America’s largest blackout is the best argument for grid resilience

America’s largest blackout is the best argument for grid resilience
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The hot topic being debated in energy circles these days is grid “resilience.” While the average person may not give this much thought, the ongoing energy crisis in Puerto Rico is a perfect example of why power grid resilience is vital. 

Hurricane Maria, a Category 4 storm with 155 mph winds, tore through the island of Puerto Rico in September. The massive and deadly hurricane destroyed thousands of homes and initially killed 64 people, and may indirectly be responsible for many more. It also devastated the island’s electrical infrastructure, leaving 3.4 million people — virtually every inhabitant in Puerto Rico — without power. Now, five months later, some 400,000 people on the island are still without power. It is the largest blackout in U.S. history.

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So, why is it taking so long to restore power and get the grid back in operation? Unfortunately, Puerto Rico’s electric grid was fragile to begin with, and the utility that supplies power to the entire island is government-owned. According to various news accounts, Puerto Rico Electric Power Authority (PREPA) is laden with debt and riddled with corruption.

 

At the same time, the island’s infrastructure is old and in dire need of replacement. Many power plants that generate electricity are obsolete and inefficient. Basically, the entire electric grid must be rebuilt from scratch. The people of Puerto Rico are now realizing the importance of having a “resilient” grid.

Resilience is all about reducing the magnitude and duration of disruptive events, including the capability to anticipate, absorb and adapt to events — and quickly recover.

In the mainland United States, we are blessed with the most reliable and affordable electricity in the world. We become impatient when our electric service is interrupted for even a few hours. But five months? Most of us cannot even fathom such a scenario.

However, we do see inklings of problems with our electric grid, especially during the winter months. During the recent, extended cold snap and “bomb cyclone” that hit the northeast in January, Bloomberg News reported that portions of the nation’s electric grid were strained — with power plants churning in overdrive to meet heavy demand. Energy prices soared. As that frigid weather demonstrated, it’s a very good thing to have sturdy, baseload power like coal and nuclear on hand when it’s suddenly needed.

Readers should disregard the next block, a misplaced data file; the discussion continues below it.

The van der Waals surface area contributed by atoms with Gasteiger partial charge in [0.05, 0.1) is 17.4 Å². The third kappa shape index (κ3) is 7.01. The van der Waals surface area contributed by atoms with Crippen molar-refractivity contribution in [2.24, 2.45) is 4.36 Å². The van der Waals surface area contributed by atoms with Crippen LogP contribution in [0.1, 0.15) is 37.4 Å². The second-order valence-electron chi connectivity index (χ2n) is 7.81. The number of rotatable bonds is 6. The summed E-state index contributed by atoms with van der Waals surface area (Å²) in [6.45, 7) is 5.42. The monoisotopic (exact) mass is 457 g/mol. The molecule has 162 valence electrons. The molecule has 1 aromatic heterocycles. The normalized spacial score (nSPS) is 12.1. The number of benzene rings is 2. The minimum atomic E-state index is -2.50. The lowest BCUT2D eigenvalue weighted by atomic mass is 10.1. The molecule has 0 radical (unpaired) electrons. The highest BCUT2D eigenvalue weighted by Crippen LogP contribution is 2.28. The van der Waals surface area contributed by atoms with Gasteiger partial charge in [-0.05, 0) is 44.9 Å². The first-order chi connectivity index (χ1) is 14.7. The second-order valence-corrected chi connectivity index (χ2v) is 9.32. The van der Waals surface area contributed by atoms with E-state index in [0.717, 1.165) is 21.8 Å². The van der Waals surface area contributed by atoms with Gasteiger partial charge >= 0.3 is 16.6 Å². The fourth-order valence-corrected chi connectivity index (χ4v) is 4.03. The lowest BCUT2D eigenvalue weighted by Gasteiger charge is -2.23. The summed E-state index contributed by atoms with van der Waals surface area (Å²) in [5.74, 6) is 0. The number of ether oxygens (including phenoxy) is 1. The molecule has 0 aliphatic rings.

Thankfully, there are folks in Washington who understand the importance of grid resilience. Energy Secretary Rick PerryJames (Rick) Richard PerryOvernight Energy: Pruitt gone, but investigations remain | Interim EPA chief called Trump a 'bully' in 2016 | Court rules for greens in air pollution case Trump coal plan could lead to 1 pollution-related death for every 2 jobs: study On the agenda for US-Russia talks: Energy MORE has identified this pressing concern for the nation’s power sector. In response, he proposed that the Federal Energy Regulatory Commission (FERC) give added weight to baseload coal and nuclear plants that maintain on-site fuel supplies — and thus can run independently and long-term to shoulder the weight of a heavily taxed power grid. While FERC declined to pursue his specific recommendations, it did open a proceeding to look at overall grid resilience, and will consider Perry’s proposal as well as other ideas to keep our grid safe.

Officials in Puerto Rico expect power to be restored to 95 percent of customers across the island by April. Unfortunately, restoring service in more rugged areas may take until late May. Hopefully, Puerto Rico’s electricity will come back online as soon as possible, and its citizens will be able to take up their lives again. Going forward, however, Puerto Rico faces the equally formidable task of modernizing its electric grid to withstand future challenges.  

Overall, such a shortage of electricity means ongoing difficulties. As Washington looks at the problems that Puerto Rico has faced, policymakers will hopefully take note that the safety and security of a nation’s electric grid should never be taken for granted.

Terry M. Jarrett is an energy attorney and consultant who has served on both the National Association of Regulatory Utility Commissioners and the Missouri Public Service Commission.